presented her by the Pope, were a coac', a litter, a sedan chair, and a hackney. The description of these articles is curious, and belongs to times and trades pow no more. *

Some traces of the expense and magnificence of coach decorations still remain in the state carriage of the Lord Mayor of London, which has survived many more important monuments of the taste and the judgment of our ancestors. Whether the painting of pictures on coach panels was driven out by heraldic pride, or fell merely by the caprice of fashion, I cannot say. It i, most probable that the custom was itself an innovation

armorial bearings, to which it in turn gave place. In the early period of the revolution, when the emblazoning of arms was forbidden, some of the bolder members replaced their escutcheon on their carriages, by the representation of the sun behind a cloud, with the motto-" ça reparoîtra."


*“ Era la carrozza tutta d'argento con statue, figurine intaglio et imprese misteriose, d'invenzione del Cavalier Bernini, con la fodera e le coperte di velluti di color celeste, tirata da sei corsieri leardi ; coi finimenti dello stesso drappo; come pure del medesimo erano adornati i cocchieri, la lettica, e la sedia, e le coperte dei muli e della Chinea, il tutto tempestuti di brocche massiccie d'argento e ornato da diversi lavori superbi dello stesso metallo.”-Platina Vite de' Pont.

Almost in our times, great has been the downfal of wig-makers, who, for more than a century, engrossed so large a portion of the public money. In the time of Queen Anne, thirty guineas was the price of a full fledged perriwig, an enormous sum for those days. As the beaux laid down false hair, the women seem to have adopted its use. Under the names of systems and têtes, these filthy appendages maintained their ground in Ireland to a late period. The last “ system, téte, and peruke-maker,” I saw, was in my childhood, in Connaught, and so I handed him over to the Miss Mac Taafs, for their city of Craiggellan, where he figures in the person of Gil-Duff O’Kirwan. The “system” was a high cushion of horse-hair. I saw it worn by an itinerant schoolmistress, brought into my father's house, to teach me my letters, and to work a sampler, when I was about four years old. Her figure and system got such a hold of my imagination, that, “not on the book my eyes were fixed, but her.” “ That fairy form,” (which was six feet high,) “ I have ne'er forgot"

The system was a most complicated affair. Men served an apprenticeship to learn its architecture. The cushion was but a scaffolding, on which the superstructure was supported, which rose by the foot; while curls, “ en canon,massy as rolling stones, were piled on each other, till they made 66 Ossa like a wart.'

These adscititious monstrosities were beginning to disappear, when Mr. Pitt, by the hair-powder tax, gave a death blow to the trade of hair-dressing. It has been said, I know not with what truth, that the idea of this tax originated with Lewis the actor, and that he was handsomely rewarded for the invention. At this period, the Brutus head, and the close-cropped tête à la victime, were adopted as tests of republicanism in France; as the round head was made a mark of covenantism in the English revolution ; and this fashion aided and abetted the destruction of the loquacious tribe of tale-bearers.

It is one of the blessed effects of the diffusion of knowledge, to render men less dependent on others; and society seems to have rejoiced in its emancipation from the tyranny of hair-dressing.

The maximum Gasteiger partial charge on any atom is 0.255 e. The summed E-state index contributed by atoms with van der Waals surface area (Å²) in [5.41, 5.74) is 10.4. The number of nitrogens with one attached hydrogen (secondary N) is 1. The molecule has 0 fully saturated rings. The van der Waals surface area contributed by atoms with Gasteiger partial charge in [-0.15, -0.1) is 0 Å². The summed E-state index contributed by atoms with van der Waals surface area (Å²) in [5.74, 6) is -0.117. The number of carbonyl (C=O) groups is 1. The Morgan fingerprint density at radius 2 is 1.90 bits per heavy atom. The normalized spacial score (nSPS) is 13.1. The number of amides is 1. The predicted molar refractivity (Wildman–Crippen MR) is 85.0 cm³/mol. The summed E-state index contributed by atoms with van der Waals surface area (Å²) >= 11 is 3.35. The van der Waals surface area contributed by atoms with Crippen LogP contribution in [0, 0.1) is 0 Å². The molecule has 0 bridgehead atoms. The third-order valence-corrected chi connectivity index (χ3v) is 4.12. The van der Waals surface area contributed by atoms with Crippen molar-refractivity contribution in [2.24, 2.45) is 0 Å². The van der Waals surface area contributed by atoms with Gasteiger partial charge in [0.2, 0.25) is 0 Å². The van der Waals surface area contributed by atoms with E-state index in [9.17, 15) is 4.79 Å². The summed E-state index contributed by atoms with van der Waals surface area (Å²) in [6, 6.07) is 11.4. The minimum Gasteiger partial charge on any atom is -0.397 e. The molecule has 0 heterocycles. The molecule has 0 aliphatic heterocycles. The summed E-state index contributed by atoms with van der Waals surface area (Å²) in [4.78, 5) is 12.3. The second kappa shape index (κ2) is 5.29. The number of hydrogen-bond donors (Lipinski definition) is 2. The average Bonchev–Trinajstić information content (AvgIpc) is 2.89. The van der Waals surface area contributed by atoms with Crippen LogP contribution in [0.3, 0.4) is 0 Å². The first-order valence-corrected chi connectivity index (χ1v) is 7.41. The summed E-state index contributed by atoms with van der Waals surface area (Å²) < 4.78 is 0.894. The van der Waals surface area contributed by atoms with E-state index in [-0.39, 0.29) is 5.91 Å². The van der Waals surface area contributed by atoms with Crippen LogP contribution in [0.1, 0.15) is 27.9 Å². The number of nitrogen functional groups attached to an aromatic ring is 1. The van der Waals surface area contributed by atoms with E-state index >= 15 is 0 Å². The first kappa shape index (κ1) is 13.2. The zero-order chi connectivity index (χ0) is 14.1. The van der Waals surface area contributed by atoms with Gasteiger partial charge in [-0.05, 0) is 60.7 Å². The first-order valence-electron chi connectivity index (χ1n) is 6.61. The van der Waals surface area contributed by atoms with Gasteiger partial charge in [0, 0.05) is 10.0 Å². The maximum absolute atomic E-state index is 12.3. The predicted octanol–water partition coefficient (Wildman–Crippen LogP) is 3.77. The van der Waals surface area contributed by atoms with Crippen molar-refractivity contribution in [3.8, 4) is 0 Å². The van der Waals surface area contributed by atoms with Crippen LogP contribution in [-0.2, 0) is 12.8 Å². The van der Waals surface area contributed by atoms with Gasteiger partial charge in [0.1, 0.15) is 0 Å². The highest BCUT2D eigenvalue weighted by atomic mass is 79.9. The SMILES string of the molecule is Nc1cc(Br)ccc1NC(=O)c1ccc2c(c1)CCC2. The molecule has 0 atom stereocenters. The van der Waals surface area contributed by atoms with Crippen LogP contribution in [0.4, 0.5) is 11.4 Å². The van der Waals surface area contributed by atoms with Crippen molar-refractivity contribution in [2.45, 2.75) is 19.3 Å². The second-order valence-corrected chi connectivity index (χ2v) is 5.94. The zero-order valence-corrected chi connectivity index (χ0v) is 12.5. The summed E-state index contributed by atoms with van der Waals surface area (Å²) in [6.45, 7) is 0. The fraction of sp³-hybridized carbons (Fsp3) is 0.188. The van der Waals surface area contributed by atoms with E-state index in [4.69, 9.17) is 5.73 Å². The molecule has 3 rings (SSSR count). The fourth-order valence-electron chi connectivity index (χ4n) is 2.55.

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Formerly the barber's knock was as well known, and as punctual as the postman's. His important visage, sagacious look, and his bag of apparatus, belonged as much to the objects of daily vision, as the place in which he was received. There, for one mortal hour at least, and that at the most precious and active period of the day, sat the victim of fashion with its minister, bound tightly up in a white cloth, like a baby in swaddling-clothes, sometimes pulled by the nose, sometimes scored on the cheek, and often in danger of an unlucky cut across the throat;—then again, smoked and smothered with the vapours reeking from the curling iron, which dragged up his hair by the roots ; while his drawn-in breath, clenched hands, closed lips, and puffed cheeks, spoke all the torture of his voluntary suffocation. The whole sad scene terminated in a dense cloud of musty powder, discharged from the notable puffing machine into every exposed orifice, filling the ears, ascending the nostrils, and blinding the eyes of the sufferer. Yet the wisdom of our ancestors looked

this daily martyrdom and perpetual disfiguration as indispensable to the appearance of a gentleman.


Even tradesmen gave up their time and persons to this voluntary immolation; and assisted to people the good old times with monsters, and to support trades, which, making no return, diverted industry from more profitable channels.

Franklin, when ambassador to France during the American war, frequently expressed his regret that the corps de friseurs was not placed at his disposition, to fight the English ; and that the money expended on hair-powder was not devoted to powder of more inflammable and explosive properties. The use of hair-powder, however, encouraged the landed interest,-a saving virtue; and if it raised the price of bread, there was, as the French king has it, the charity of the nation to supply the deficiencies of the poor--a right royal specimen of political economy.

Hair-dressing, moreover, had its indirect advantages, by encouraging literary propensities; many worthy persons took the opportunity of lining the inside of their heads, while the barber decorated its outward parts, who would never otherwise have found leisure for “ improving the mind.” In those days, play-book or a pamphlet was sure to be

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